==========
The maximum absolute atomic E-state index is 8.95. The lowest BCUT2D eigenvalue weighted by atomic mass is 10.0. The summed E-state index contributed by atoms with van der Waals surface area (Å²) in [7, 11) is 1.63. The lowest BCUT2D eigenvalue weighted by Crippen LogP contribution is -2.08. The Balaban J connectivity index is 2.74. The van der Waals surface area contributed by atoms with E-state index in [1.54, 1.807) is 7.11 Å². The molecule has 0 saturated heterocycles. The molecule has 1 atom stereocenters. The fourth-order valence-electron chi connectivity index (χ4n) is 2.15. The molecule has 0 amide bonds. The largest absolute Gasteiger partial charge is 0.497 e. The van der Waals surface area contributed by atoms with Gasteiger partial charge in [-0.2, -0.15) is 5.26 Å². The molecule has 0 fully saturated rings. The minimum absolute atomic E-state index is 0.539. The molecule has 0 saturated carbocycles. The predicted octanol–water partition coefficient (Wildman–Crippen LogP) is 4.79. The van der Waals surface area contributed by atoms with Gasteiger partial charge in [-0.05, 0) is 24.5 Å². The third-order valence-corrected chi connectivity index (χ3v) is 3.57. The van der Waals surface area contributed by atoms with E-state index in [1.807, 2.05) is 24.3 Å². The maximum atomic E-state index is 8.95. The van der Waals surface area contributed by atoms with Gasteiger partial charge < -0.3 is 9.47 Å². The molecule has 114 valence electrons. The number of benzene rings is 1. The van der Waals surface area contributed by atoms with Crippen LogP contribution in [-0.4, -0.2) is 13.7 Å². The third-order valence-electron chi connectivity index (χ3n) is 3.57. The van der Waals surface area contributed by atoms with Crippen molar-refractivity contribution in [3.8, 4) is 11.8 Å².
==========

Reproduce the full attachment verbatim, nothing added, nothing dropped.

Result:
The maximum absolute atomic E-state index is 8.95. The lowest BCUT2D eigenvalue weighted by atomic mass is 10.0. The summed E-state index contributed by atoms with van der Waals surface area (Å²) in [7, 11) is 1.63. The lowest BCUT2D eigenvalue weighted by Crippen LogP contribution is -2.08. The Balaban J connectivity index is 2.74. The van der Waals surface area contributed by atoms with E-state index in [1.54, 1.807) is 7.11 Å². The molecule has 0 saturated heterocycles. The molecule has 1 atom stereocenters. The fourth-order valence-electron chi connectivity index (χ4n) is 2.15. The molecule has 0 amide bonds. The largest absolute Gasteiger partial charge is 0.497 e. The van der Waals surface area contributed by atoms with Gasteiger partial charge in [-0.2, -0.15) is 5.26 Å². The molecule has 0 fully saturated rings. The minimum absolute atomic E-state index is 0.539. The molecule has 0 saturated carbocycles. The predicted octanol–water partition coefficient (Wildman–Crippen LogP) is 4.79. The van der Waals surface area contributed by atoms with Gasteiger partial charge in [-0.05, 0) is 24.5 Å². The third-order valence-corrected chi connectivity index (χ3v) is 3.57. The van der Waals surface area contributed by atoms with E-state index in [1.807, 2.05) is 24.3 Å². The maximum atomic E-state index is 8.95. The van der Waals surface area contributed by atoms with Gasteiger partial charge < -0.3 is 9.47 Å². The molecule has 114 valence electrons. The number of benzene rings is 1. The van der Waals surface area contributed by atoms with Crippen LogP contribution in [-0.4, -0.2) is 13.7 Å². The third-order valence-electron chi connectivity index (χ3n) is 3.57. The van der Waals surface area contributed by atoms with Crippen molar-refractivity contribution in [3.8, 4) is 11.8 Å².